I’m not good at making decisions. I have to think around every possible connotation – and even then, I’ll know I don’t know everything. My parents taught me not to take things at face value, to see other possibilities. And my science training taught me to question: if someone posits a possible explanation I will dissect it, looking for other possibilities.
In other words, I am scientist and poet, not a politician or a newspaper columnist. I ask questions, analyse answers.
I am a skeptic. It’s not the same as a cynic – though those who are neither confuse the two. I sit firmly on the fence on many things – and, believe me, it’s hard work, all that balancing in the winds of change.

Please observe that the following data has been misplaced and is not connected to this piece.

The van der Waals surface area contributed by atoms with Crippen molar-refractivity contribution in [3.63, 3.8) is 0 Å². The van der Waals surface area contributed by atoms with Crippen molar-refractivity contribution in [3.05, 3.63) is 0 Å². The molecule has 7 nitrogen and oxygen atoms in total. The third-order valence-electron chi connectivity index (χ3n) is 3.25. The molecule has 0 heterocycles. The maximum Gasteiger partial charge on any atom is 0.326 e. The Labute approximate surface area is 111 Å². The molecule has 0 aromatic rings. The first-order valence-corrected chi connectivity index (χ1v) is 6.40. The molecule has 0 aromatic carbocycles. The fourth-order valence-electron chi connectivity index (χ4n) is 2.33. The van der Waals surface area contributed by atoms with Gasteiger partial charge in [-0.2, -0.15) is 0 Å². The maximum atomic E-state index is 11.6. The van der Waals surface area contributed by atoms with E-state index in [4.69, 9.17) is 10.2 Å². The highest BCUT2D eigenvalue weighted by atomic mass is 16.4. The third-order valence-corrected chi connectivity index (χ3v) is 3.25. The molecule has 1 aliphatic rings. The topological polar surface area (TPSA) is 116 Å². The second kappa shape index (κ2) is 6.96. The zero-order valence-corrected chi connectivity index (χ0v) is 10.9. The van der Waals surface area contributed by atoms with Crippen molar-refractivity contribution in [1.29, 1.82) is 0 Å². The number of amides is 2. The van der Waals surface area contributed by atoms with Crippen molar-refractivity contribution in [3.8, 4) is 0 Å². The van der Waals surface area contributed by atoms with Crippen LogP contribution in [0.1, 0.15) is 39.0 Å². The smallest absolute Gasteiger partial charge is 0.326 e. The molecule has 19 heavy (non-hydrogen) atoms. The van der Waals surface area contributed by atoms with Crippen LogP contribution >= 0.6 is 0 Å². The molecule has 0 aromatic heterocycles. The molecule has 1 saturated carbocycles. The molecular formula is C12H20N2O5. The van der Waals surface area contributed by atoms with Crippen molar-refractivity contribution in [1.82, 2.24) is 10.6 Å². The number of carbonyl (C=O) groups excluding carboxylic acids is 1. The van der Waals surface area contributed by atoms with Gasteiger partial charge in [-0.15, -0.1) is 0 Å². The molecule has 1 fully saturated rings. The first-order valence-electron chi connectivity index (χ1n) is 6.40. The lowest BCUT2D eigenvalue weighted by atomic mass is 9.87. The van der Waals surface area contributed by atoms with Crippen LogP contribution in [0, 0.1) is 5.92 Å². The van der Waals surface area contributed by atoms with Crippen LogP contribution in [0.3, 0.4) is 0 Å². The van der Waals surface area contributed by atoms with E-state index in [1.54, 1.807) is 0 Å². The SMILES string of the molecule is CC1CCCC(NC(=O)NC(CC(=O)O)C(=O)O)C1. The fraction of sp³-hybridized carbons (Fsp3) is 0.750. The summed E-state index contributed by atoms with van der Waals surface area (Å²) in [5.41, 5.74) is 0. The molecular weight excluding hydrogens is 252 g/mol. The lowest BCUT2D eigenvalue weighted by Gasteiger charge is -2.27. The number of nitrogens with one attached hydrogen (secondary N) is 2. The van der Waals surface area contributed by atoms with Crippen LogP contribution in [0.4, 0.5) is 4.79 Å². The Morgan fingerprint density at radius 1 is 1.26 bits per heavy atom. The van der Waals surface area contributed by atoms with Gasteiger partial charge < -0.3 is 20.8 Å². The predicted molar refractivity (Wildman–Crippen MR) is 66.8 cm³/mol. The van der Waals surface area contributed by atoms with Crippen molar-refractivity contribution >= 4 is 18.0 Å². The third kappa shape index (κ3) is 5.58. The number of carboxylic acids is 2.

Skeptics are a rare breed. They are, by definition, not pigeonholeable. They argue between themselves – and so they should. They are not a cosy club. Tim Minchin has a song about The Fence. Ben Goldacre and the other Infinite Monkeys also ask us to THINK about the world around us: advertising, political promises, bullshit in general.
When it comes to politics, I’m particularly ambivalent. I have ideals but the question is how to achieve them? If you sit on a fence watching two parties head off in opposite directions you’ll anticipate, knowing the world is round, that they’ll swap over somewhere in Australia and come back on opposite sides. Or, as in Orwell’s fable Animal Farm, “The creatures outside looked from pig to man, and from man to pig, and from pig to man again; but already it was impossible to say which was which.”
Which brings me to this blog by Michael Rosen. New Labour and the Tories: different ideologies? Perhaps. Same damaging effects on our children’s education, though.
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